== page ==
The Unit for Coordination of Government Activities in the Territories also coordinated the passage of the Holy Fire from the Church of the Holy Sepulcher into the Gaza Strip and to West Bank Churches in Bethlehem, Ramallah, Jenin and the Jerusalem periphery. COGAT also coordinated the transfer of the flame though the Allenby Bridge Crossing by Jericho to the patriarchate. in Jordan.
COGAT head Major General Kamil Abu Rukun said: "Even now, COGAT is working in support of freedom of worship and freedom of religion for the residents of the Judea and Samaria area and the Gaza Strip, while preserving the security and health of the worshippers. Despite the complex situation surrounding us at present because of the spread of the coronavirus, we are doing everything we can to sustain the various religious rituals— in a form adapted to the accepted instructions for public health."
"On this occasion I send greetings to the members of the Christian community, along with warm wishes, and may we all enjoy sturdy health and a rapid return to normal life," Rukun said.
The logistically complicated operation demonstrated the Jewish state’s commitment to preserving the Holy Land as the cradle of not only Judaism but of Christianity.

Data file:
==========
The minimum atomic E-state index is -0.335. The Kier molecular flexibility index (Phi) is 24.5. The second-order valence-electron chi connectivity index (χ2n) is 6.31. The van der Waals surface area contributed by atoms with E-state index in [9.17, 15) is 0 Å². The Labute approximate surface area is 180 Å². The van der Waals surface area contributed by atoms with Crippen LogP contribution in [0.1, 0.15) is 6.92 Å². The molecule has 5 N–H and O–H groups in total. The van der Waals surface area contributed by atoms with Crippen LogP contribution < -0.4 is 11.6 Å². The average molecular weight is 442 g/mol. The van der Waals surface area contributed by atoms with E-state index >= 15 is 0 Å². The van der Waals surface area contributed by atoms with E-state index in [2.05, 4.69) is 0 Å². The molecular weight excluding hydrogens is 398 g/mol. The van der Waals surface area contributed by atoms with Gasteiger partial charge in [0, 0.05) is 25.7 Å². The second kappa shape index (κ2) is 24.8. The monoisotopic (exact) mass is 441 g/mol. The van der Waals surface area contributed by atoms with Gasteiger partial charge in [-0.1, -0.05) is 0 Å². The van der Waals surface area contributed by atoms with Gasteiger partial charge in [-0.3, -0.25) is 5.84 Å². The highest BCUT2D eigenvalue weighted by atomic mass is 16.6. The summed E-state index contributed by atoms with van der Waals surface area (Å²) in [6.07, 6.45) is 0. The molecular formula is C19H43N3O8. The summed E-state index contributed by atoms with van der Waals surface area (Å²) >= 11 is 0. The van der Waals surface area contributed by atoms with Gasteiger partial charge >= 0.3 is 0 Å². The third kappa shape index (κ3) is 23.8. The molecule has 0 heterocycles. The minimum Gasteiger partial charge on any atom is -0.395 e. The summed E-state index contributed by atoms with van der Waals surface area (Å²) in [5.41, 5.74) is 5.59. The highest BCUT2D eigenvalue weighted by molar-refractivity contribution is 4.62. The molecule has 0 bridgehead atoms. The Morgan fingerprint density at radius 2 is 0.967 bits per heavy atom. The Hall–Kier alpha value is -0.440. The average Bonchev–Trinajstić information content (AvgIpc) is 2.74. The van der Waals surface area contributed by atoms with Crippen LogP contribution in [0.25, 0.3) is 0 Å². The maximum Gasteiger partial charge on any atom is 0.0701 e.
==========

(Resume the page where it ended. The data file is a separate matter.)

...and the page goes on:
Called the Saturday of Light by some eastern churches, the holiday is observed according to the Julian calendar which the Orthodox adhere to, explained Armenian historian George Hintlian.
The ceremony was established in the ninth century when Bernard the Wise was told that an angel lit the fire on Easter night. By Crusader times it had become a famous miracle. In Ottoman times horsemen stationed in the church courtyard carried the flame to Bethlehem and Nazareth. By the 19th century the fire was transported by steamer from Jaffa to the Greek Orthodox churches of the eastern Mediterranean.
In normal times, thousands of Armenian, Greek Orthodox, Coptic and Assyrian faithful crowd into the church. Top clerics carrying an extinguished torch enter the Aedicule – the tiny chamber in the rotunda of the Holy Sepulcher marking the site of the tomb of Joseph of Arimathea in which Jesus’s body was placed on Easter Friday following his crucifixion.
At 2 p.m. amid mounting tension in the darkened medieval basilica, a flame of “holy fire” – said to be miraculously descended from heaven – is thrust out one of the portals of the shrine, which emits a blue hue. Details of the flame’s source are a closely guarded secret. The “divine” spark is then quickly passed from candle to candle in a wall of flame while the faithful literally bathe in its glow and pass their hands unharmed through the fire.
While impressed by the ceremony, Mike Ney – a material science engineer with Boeing Aircraft in Seattle currently stationed on contract in Tel Aviv – was skeptical of its miraculous nature. “It’s an easy trick we used to do in grade eight chemistry,” he explained. “You mix phosphorus with an organic compound. As the organic solution evaporates, it leaves the phosphorus behind which spontaneously combusts with water vapor in the air. Imagine that someone in the 13th century didn’t know that. They didn’t know chemistry like we do today. They would have thought it was a miracle.”